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Why is the new Predator movie only on Hulu?

Prey has fallen prey to corporate contract machinations

Key art of Prey protagonist Naru (Amber Midthunder) and wearing glowing Predator blood as face paint Image: 20th Century Studios/Hulu
Oli Welsh is senior editor, U.K., providing news, analysis, and criticism of film, TV, and games. He has been covering the business & culture of video games for two decades.

The Predator film franchise might never have scaled the heights of the original 1987 movie — a suspenseful action classic, directed by John McTiernan and starring Arnold Schwarzenegger — but its three sequels to date have been reliably entertaining theatrical experiences, and reliably profitable at the box office. (The latter goes for the trashier Alien vs. Predator spinoffs, too.)

So it’s a surprise to see the latest film in the series, Prey, go straight to streaming on Hulu. Although it has a stripped-down premise, presenting a clash between an alien Predator and a Comanche warrior 300 years ago, word from the largely positive reviews is that the film would play well in theaters if it had the chance (indeed, that’s how some critics saw it). Prey would probably be a welcome addition to the relatively quiet late-summer release schedule for audiences and theater owners alike.

Not only that, but by debuting on streaming only, Prey is swimming against the tide. While some studios sought to push films to streaming to boost their subscriber numbers during the pandemic, the box office has well and truly bounced back this year, led by the extraordinary success of Top Gun: Maverick. Studios are now betting on theatrical runs for films in well-known franchises — like the Predator series — boosting their profitability. And they’re turning their back on straight-to-streaming releases, even to the extent that Warner Bros. has canceled its HBO Max Batgirl film completely.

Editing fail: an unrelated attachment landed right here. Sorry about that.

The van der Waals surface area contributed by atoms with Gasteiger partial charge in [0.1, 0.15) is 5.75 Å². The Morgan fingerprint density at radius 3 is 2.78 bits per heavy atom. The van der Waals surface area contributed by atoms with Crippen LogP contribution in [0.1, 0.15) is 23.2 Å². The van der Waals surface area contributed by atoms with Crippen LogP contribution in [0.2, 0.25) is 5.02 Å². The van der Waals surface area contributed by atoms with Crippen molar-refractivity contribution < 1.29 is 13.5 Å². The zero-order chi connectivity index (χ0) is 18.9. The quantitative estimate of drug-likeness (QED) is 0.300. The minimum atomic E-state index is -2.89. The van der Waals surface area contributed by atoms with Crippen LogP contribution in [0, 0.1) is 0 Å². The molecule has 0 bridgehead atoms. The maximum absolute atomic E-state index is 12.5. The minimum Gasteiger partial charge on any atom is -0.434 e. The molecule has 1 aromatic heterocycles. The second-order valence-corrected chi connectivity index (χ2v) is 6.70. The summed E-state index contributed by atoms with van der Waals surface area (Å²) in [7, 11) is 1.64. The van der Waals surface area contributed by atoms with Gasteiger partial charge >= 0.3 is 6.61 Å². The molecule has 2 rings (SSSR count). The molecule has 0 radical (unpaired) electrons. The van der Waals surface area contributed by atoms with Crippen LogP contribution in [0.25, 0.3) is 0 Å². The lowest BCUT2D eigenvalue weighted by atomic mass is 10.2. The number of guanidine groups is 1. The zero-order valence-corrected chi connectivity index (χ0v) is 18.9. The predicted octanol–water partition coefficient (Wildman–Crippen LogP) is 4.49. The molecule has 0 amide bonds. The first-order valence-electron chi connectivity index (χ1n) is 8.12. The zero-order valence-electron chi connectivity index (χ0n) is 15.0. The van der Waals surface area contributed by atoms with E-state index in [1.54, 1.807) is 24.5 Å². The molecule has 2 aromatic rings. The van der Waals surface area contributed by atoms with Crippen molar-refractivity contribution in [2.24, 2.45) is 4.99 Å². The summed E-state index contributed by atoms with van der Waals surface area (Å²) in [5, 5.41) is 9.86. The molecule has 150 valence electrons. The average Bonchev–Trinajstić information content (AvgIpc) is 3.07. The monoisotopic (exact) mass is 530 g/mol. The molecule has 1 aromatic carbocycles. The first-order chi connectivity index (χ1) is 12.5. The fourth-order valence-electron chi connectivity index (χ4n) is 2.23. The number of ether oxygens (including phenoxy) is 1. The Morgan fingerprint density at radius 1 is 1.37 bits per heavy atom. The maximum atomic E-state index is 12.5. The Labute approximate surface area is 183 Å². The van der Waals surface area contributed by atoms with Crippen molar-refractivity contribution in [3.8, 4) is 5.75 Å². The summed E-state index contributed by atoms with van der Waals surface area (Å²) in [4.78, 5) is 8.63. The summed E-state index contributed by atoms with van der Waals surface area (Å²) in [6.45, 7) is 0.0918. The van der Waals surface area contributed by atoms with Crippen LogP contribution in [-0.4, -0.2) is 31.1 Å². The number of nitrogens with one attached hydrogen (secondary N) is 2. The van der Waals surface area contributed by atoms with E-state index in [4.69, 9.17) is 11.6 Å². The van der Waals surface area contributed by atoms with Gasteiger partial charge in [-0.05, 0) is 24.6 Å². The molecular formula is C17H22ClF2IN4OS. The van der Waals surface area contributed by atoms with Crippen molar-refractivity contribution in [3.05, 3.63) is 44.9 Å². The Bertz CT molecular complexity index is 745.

So what gives with Prey? The answer, as so often with questions like this, comes down not to cunning strategy, but to boring business stuff — and maybe a bit of sour grapes.

Predator is owned by, and Prey was made by, 20th Century Studios (formerly 20th Century Fox). Disney acquired 20th Century Fox in 2019. Disney also owns a majority stake in Hulu, which is where it likes to put its more adult-oriented content that doesn’t fall under the Disney, Pixar, Star Wars, or Marvel brands. (In the U.S., anyway; internationally, it all just goes on Disney Plus.)

But, according to Variety’s Adam B. Vary, before it was acquired by Disney, 20th Century Fox had a deal with HBO Max to stream all its theatrical releases there. This deal still applies for any films that originated before the Disney merger. This explains why recent 20th Century releases like Free Guy, Nightmare Alley, West Side Story, and Death on the Nile have appeared on HBO Max instead of, or as well as, Hulu or Disney Plus.

This clearly rankles with Disney as it works to build its streaming audience. In the case of Prey, it seems the company has decided that it would rather forgo a theatrical release for the film than allow it to appear on HBO Max. According to an interview director Dan Trachtenberg gave to Uproxx, Disney wants to use Prey as the first big-ticket franchise 20th Century production to drive subscriptions to Hulu.

Hulu hasn’t really had… There hasn’t been a 20th franchise baby that has come out yet,” Trachtenberg said. “So they’re hoping to really ignite the platform to say, ‘We’re not just putting out the smaller, lower-budget fare. That this is also a place to have giant cinematic experiences.’” Prey is certainly a flashier proposition than recent Hulu hits like Nomadland or Palm Springs.

Given the current box office climate, Disney might well have chosen to give Prey a theatrical run, if all things were equal. But it is not, and Disney would rather deny audiences this theatrical experience, and hopefully tempt them into a Hulu subscription, than let a competitor get their hands on the precious Predator IP.

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